If you owned a movie studio and one day woke up with the brilliant idea to remake one of the most iconic cult-horror films of all time, who would you tap to sit in the director’s chair? How about the script? Who would write it? If you answered, “a commercial director with little to no experience directing feature films” and “one of the guys who wrote Transformers 3,” then congratulations! Not only are your opinions now completely suspect, but you may also qualify for an executive position at any number of Tinsel Town studios!
Faux excitement aside, the important news here is that Universal is attempting to mount a remake of David Cronenberg’s 1983 techno horror classic Videodrome. A script for this project has been written by Ehren Kruger, and according to Deadline the studio is in talks with director Adam Berg to oversee the film. If you don’t immediately recognize either of those names, don’t worry: neither Berg nor Kruger is really all that notable. Berg’s IMDB listing can only be described as anemic, while Kruger’s credits range from the objectively bad (the last two Transformers films) to the possibly hope inspiring (The Ring).
Then again, Cronenberg wasn’t exactly a household name when he made Videodrome either, so let’s give the two men the benefit of the doubt, shall we? It’s not fair to judge either Berg or Kruger by their past work alone, right? Of course it isn’t, but we can judge Kruger by comments he has previously made about his vision for this Videodrome remake. If you recall the original, you’ll know it as the story of James Woods’ unfortunate cable TV network programmer who is unwittingly roped into a plot by the US government to pacify its citizens with horrific reality television programming. Given everything about our modern pop culture that offers a massive canvas for any sort of satire or meaningful societal commentary a writer might come up with — seriously, the Kardashian jokes just write themselves — and yet instead Kruger apparently believes that the film’s strength is in its out-there science fiction leanings. As Deadline mentions, Kruger once “planned to modernize the concept, infusing it with the possibilities of nano-technology and blow it up into a large-scale sci-fi action thriller.”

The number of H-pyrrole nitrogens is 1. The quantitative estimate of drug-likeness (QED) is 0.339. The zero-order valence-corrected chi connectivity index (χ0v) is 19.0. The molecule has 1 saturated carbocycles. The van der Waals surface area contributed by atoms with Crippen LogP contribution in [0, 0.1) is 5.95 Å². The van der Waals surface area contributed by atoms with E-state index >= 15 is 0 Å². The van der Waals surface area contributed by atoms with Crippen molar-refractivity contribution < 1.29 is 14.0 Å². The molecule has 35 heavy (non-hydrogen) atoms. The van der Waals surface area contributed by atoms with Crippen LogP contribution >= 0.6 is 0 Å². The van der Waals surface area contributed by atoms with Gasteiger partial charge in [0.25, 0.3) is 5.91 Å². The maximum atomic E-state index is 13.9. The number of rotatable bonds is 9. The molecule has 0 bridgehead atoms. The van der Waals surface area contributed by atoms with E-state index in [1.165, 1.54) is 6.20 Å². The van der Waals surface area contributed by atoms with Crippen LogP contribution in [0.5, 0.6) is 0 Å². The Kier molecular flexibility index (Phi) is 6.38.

Okay, okay, so maybe Kruger totally missed the point of the original film, or he gets a cut of the film’s special effects budget — either way this still might work if the cast can compare to that of the original. Who was in Videodrome again? Oh that’s right, James Woods and Debbie Harry. Given those two names it doesn’t even matter who else was in the film. Videodrome is so revered specifically because it eschewed then-modern horror tropes to show audiences something really weird and unsettling — and, again, worryingly prophetic — and what two modern actors are going to be as capable at effortlessly generating “weird” as Woods and Harry? Forget trying to overshadow their personalities, we’re just trying to come up with any two people working in Hollywood these days who might make suitable stand-ins for this new remake.
Maybe James Franco could pull it off, but knowing Hollywood it would want to ape the original’s “pop star as actor” thing and we’d get another movie co-starring Lady Gaga. Not that her presence is innately bad, it’s just that if this woman who is most famous for wearing a dress made of meat in public is pulled into a television, is it really going to be all that odd? 2012 is a jaded time, boys and girls, and we wish Kruger and Berg (assuming he signs a deal with Universal) the best in trying to show us something that we haven’t yet witnessed on our hundreds of cable channels or the 24/7 hedonism dispenser that is the modern Internet.
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